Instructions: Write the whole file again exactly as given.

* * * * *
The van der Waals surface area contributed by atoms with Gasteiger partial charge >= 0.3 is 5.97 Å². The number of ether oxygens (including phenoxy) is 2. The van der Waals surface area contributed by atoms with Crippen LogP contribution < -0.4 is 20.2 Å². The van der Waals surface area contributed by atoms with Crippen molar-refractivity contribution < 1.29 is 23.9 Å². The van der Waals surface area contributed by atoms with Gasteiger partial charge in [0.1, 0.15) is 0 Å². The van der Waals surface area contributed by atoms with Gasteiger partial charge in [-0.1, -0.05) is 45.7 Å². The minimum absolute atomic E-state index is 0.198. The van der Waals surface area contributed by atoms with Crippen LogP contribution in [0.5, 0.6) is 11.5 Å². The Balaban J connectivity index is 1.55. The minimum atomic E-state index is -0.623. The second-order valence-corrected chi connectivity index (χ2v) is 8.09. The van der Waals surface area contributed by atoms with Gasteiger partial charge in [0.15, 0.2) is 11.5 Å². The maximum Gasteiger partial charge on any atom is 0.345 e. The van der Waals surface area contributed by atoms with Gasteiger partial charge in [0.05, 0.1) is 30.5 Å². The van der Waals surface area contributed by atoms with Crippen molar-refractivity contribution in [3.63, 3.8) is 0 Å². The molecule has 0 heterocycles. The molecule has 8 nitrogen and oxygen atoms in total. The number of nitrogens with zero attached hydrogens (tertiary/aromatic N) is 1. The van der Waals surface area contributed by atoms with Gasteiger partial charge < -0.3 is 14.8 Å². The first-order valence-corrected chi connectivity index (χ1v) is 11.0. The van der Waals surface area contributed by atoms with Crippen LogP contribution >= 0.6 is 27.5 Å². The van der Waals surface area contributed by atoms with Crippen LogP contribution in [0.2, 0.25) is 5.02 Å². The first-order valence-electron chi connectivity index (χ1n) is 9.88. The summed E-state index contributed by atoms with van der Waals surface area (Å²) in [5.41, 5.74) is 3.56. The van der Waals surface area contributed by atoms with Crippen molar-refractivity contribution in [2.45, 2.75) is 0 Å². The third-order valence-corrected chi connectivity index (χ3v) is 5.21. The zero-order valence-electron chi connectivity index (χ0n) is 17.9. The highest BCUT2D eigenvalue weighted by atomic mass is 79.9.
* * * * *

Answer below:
The van der Waals surface area contributed by atoms with Gasteiger partial charge >= 0.3 is 5.97 Å². The number of ether oxygens (including phenoxy) is 2. The van der Waals surface area contributed by atoms with Crippen LogP contribution < -0.4 is 20.2 Å². The van der Waals surface area contributed by atoms with Crippen molar-refractivity contribution < 1.29 is 23.9 Å². The van der Waals surface area contributed by atoms with Gasteiger partial charge in [0.1, 0.15) is 0 Å². The van der Waals surface area contributed by atoms with Gasteiger partial charge in [-0.1, -0.05) is 45.7 Å². The minimum absolute atomic E-state index is 0.198. The van der Waals surface area contributed by atoms with Crippen LogP contribution in [0.5, 0.6) is 11.5 Å². The Balaban J connectivity index is 1.55. The minimum atomic E-state index is -0.623. The second-order valence-corrected chi connectivity index (χ2v) is 8.09. The van der Waals surface area contributed by atoms with Gasteiger partial charge in [0.15, 0.2) is 11.5 Å². The maximum Gasteiger partial charge on any atom is 0.345 e. The van der Waals surface area contributed by atoms with Gasteiger partial charge in [0.05, 0.1) is 30.5 Å². The van der Waals surface area contributed by atoms with Crippen molar-refractivity contribution in [3.63, 3.8) is 0 Å². The molecule has 0 heterocycles. The molecule has 8 nitrogen and oxygen atoms in total. The number of nitrogens with zero attached hydrogens (tertiary/aromatic N) is 1. The van der Waals surface area contributed by atoms with Gasteiger partial charge < -0.3 is 14.8 Å². The first-order valence-corrected chi connectivity index (χ1v) is 11.0. The van der Waals surface area contributed by atoms with Crippen LogP contribution >= 0.6 is 27.5 Å². The van der Waals surface area contributed by atoms with Crippen LogP contribution in [0.2, 0.25) is 5.02 Å². The first-order valence-electron chi connectivity index (χ1n) is 9.88. The summed E-state index contributed by atoms with van der Waals surface area (Å²) in [5.41, 5.74) is 3.56. The van der Waals surface area contributed by atoms with Crippen molar-refractivity contribution in [2.45, 2.75) is 0 Å². The third-order valence-corrected chi connectivity index (χ3v) is 5.21. The zero-order valence-electron chi connectivity index (χ0n) is 17.9. The highest BCUT2D eigenvalue weighted by atomic mass is 79.9.